Archive for the ‘Worms and Beetles’ Category


I planned my daughter for years… I had her name picked out when I was twelve (Elisabeth Rose), and her clothing designed when I was eighteen (sleeveless Victorian-ish shifts and pinafores).  I also had her character and personality planned- a little me, naturally.  Only better- I’m not egotistical!  She was going to speak Latin, and do classical homeschooling.

Thankfully, she didn’t appear when I was twelve, eighteen, twenty-four, not until I was twenty-nine and counting did she decide to make an appearance.  I had time to learn- in theory, at least- that children aren’t extensions of their parents, they’re their own people.  Watching my own parents as a child, and then as an adult, I saw how my mother viewed us as developing individuals- exulted really, in any sign of development, as a true Montessori or Waldorfer should- while my father viewed us foremost as his children.  I also saw other families, some excelling in possession and manipulation, others indifferent- having and raising children because that’s what one does.

Then I became a schoolteacher.  A regular old-fashioned school teacher. 45 minutes with 20 second graders can teach you oy-oy-OY! a lot about kids.  One, they definitely do grow like Topsy.  And Two, they grow as they’re going to grow- you can throw obstacles in their way, but you can’t change their natural bent.  They are going to grow as they grow; it isn’t a matter of letting children develop their own personalities, it’s a matter of recognizing the personalities inherent in them.

Acquiring a stepson added to a sense of watching of children grow, and inconspicuously bumping them back from the edge of the cliff now and then.  Being a mother and not a mother meant that I had input, but no say in matters, other than requiring respect for other people and property.  It also meant seeing close at hand how certain methods of child-raising that I might have disapproved can actually be positive.

When I finally became pregnant with my own child, I was certain she was a girl.  I had to have my little girl first.  But that was my last manipulation.  “Elizaveta Maksimovna” is awkward to pronounce, and by now that name carries all the baggage of my expectations.  Sophia- Sof’ya means wisdom, probably the best gift I’d like to give any daughter.  Dance lessons went out the window after the fiftieth kick in my ribs- this child is demanding gymnastics!  And with a miniscule thyroid and massive joint pain handsewn smocks and shifts might very well go by the wayside as well, along with the quilt pieces still lying in a bag, and the unbought yarn for a baby afghan.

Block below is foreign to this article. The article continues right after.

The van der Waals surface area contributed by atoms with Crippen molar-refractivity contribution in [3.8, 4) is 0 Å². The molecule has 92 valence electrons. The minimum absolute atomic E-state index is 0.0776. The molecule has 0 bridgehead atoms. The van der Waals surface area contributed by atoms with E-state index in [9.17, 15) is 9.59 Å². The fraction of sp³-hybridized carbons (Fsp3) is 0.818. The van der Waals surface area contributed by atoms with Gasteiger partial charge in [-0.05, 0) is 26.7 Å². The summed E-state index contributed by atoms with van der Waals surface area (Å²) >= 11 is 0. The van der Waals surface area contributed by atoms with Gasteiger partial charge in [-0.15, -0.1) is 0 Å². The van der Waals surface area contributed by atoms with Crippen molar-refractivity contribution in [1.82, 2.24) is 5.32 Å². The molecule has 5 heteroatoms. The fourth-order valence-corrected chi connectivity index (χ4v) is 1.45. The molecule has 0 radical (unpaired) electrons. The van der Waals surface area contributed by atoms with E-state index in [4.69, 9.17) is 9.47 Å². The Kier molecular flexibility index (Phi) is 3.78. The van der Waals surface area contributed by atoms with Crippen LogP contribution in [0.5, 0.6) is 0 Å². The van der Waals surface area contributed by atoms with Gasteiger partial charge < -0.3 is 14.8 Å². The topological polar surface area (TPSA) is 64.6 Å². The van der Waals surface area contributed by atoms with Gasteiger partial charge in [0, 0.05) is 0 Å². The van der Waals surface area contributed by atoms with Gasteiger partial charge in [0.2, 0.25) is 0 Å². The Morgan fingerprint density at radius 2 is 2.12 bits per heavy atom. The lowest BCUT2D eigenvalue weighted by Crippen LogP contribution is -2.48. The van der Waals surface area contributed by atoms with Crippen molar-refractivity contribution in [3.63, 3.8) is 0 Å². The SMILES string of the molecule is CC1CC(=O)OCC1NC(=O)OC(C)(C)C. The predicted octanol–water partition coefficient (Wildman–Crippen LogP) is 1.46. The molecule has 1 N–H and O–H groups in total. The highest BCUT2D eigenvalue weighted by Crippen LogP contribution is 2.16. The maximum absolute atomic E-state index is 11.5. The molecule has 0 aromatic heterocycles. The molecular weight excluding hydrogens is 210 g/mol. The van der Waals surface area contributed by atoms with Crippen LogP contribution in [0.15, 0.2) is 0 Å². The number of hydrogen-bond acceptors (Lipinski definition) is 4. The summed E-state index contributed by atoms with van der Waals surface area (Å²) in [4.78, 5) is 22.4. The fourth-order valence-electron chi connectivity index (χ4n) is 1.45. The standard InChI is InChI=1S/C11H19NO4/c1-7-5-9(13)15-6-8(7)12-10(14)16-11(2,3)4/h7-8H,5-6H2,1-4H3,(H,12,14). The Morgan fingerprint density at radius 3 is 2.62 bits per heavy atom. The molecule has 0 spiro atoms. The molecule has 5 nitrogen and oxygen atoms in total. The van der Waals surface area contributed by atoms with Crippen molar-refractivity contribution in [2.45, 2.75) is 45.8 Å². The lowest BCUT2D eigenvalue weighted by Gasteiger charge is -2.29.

Not to sound like  a bad mother, but Sof’ya pretty much makes all of the decisions herself.  She jumped out of the womb two weeks before I had the house cleaned, and holiday preparations done, put herself on a schedule at 2 months 2 weeks, gave her first smile to her father, and her first laugh to her brother, and oddly, she likes my mother-in-law!

I had ideas about how to be a good mother, discipline and all that sort of thing.  Letting the baby cry itself to sleep, and colic being a wives’ tale.  But that primitive, anguished cry that babies use in the first three months was stronger than my ideas.  Schedules went out the window too- Sof’ya never sleeps more than the bare minimum required for wakefulness.  In short, either being a baby’s mother is not as easy as my mother always promised, or she’s just better at it.  (Incidentally, that was pretty much my experience with labor, too.)

But with all of this said, and however independent Sof’ya may be, we’re quite firmly attached.  In the first couple of months after her birth, in response to the doctors’ advice to feed her “whenever she wants to eat”, she ate every hour- for forty minutes or more.  I took her to bed with me, defying my mother-in-law and all the authorities, so I could catch cat naps between feedings.  In fact, the only time she wasn’t eating was when either she or I was in the tub.  At least that’s what it felt like.  I took to calling her my tumor.  When she finally reached a point where she was eating for 20 minutes and less , every hour and a half or so, I experienced a strong sense of melancholy and nostalgia- a sort of “empty breast syndrome”. 

We’re coming up on seven months, and I’m still putting off feeding her.  She’s very interested in spoons, and loves to blow bubbles into teaspoons of water or chamomile tea (my one concession), but I’m not ready to lose that connection.  I still pull her into bed with me after the middle-of-the-night-feeding.  It wouldn’t take much to teach her to sleep through the night at this point, but…

Sof’ya is and isn’t a part of me.  She is her own person, definitely has her own mind and her own ideas about things (if you doubt that a six month old has her own ideas, you’re welcome to try dressing her, or holding her in a reclining position)- but she’s a part of me that’s been torn off.  She’s not the doll I had planned to dress, and teach, and direct, but she’s a person I love to spend time with.  Which I should have known, really- I have a mother of my own.

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